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Tuesday 13 April |
Saint of the Day: Pope St. Martin I
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Close to the Vatican, we find Our Lady under a starry sky

Arco della Madonna dei Banchi

© Antoine Mekary/ALETEIA

Arco della Madonna dei Banchi, Rome, Italy © Antoine Mekary / ALETEIA

Marinella Bandini - published on 05/09/17

Our May tour of Rome's "Little Madonnas" takes us today to Via del Banco di Santo Spirito

We continue with our daily tour this month through a particular artistic expression of Marian devotion: Rome’s “Madonnelle” (“little Madonnas”). These are images of Mary—some of them miraculous—scattered throughout the streets and alleyways of the city. They are the object of much popular devotion. Follow the series here: Little Madonnas of Rome

As you walk from Castel Sant’Angelo in Rome, along the Via del Banco di Santo Spirito, on the right you find an archway that opens onto the Via Arco dei Banchi.

Here, a little grotto protects an image of the “Madonna of the bow” under a painted blue, starry sky. Restored just a few years ago by the Nando Peretti Foundation, the scouts of the nearby parish of Santa Maria in Vallicella (Chiesa Nuova) help to take care of it, often bringing the Little Madonna a flower or a candle.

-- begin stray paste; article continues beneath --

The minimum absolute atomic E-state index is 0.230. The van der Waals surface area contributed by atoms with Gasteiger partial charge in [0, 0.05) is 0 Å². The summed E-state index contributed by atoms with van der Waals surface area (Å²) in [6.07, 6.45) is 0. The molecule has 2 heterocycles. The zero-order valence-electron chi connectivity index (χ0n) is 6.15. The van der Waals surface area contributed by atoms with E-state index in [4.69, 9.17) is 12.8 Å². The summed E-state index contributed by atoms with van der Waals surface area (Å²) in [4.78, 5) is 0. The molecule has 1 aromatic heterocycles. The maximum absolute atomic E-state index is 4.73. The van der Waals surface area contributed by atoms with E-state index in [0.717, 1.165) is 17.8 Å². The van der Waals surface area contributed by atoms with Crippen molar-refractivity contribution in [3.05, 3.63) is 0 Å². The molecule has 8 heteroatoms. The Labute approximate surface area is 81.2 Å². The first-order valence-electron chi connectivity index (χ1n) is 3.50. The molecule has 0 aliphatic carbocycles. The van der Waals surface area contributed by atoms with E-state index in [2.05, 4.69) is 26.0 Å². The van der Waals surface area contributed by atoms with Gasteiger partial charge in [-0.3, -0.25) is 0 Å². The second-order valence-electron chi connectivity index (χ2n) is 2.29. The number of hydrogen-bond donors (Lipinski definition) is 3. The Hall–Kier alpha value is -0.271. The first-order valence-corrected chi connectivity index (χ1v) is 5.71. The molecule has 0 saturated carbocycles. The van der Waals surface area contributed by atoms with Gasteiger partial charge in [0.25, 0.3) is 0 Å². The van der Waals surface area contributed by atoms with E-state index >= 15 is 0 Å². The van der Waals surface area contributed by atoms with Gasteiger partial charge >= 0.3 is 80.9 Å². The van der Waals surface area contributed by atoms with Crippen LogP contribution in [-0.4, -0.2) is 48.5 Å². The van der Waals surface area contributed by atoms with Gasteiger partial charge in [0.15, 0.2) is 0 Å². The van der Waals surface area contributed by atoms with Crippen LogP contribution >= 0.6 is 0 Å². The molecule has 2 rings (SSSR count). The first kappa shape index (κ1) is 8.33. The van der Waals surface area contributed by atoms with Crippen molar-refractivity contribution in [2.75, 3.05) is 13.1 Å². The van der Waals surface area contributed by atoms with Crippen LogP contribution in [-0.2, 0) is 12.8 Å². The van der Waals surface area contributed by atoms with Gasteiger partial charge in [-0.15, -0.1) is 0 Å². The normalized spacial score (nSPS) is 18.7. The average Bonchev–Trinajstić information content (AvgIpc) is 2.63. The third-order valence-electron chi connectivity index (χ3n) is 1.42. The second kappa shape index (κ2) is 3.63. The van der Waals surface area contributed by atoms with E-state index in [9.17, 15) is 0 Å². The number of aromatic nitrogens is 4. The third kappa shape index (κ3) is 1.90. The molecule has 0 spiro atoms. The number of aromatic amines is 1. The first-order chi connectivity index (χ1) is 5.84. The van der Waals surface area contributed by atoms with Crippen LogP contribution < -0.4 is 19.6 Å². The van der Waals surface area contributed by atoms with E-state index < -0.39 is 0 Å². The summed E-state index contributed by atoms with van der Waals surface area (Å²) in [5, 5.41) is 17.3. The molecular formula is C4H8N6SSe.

Arco della Madonna dei Banchi
© Antoine Mekary/ALETEIA
Arco della Madonna dei Banchi, Rome, Italy © Antoine Mekary / ALETEIA

We are close to the Tiber, just opposite Castel Sant’Angelo, in an urban area built in the early 1400s by affluent bankers from Tuscany and Umbria. Hence the street names: Arco dei banchi, Banchi vecchi, Banchi nuovi, indicating the places where merchants of every sort engaged in business, taking advantage of their proximity to the Vatican.

Indeed, in those years, St. Peter’s Basilica became the political, moral and religious center of Rome. This in turn directed traffic toward the Bridge of Sant’Angelo which one had to cross in order to reach the Vatican.

Under the archway that connects via the Banco di Santo Spirito and Via Paola, in the 16th century a beautiful wooden sculpture of the Virgin was removed, never to be found. Two centuries later, it was replaced by a beautiful oil painting depicting the Blessed Virgin, which is still venerated today.


Follow the series here: Little Madonnas of Rome

See more articles like this at Aleteia’s Art & Travel section.

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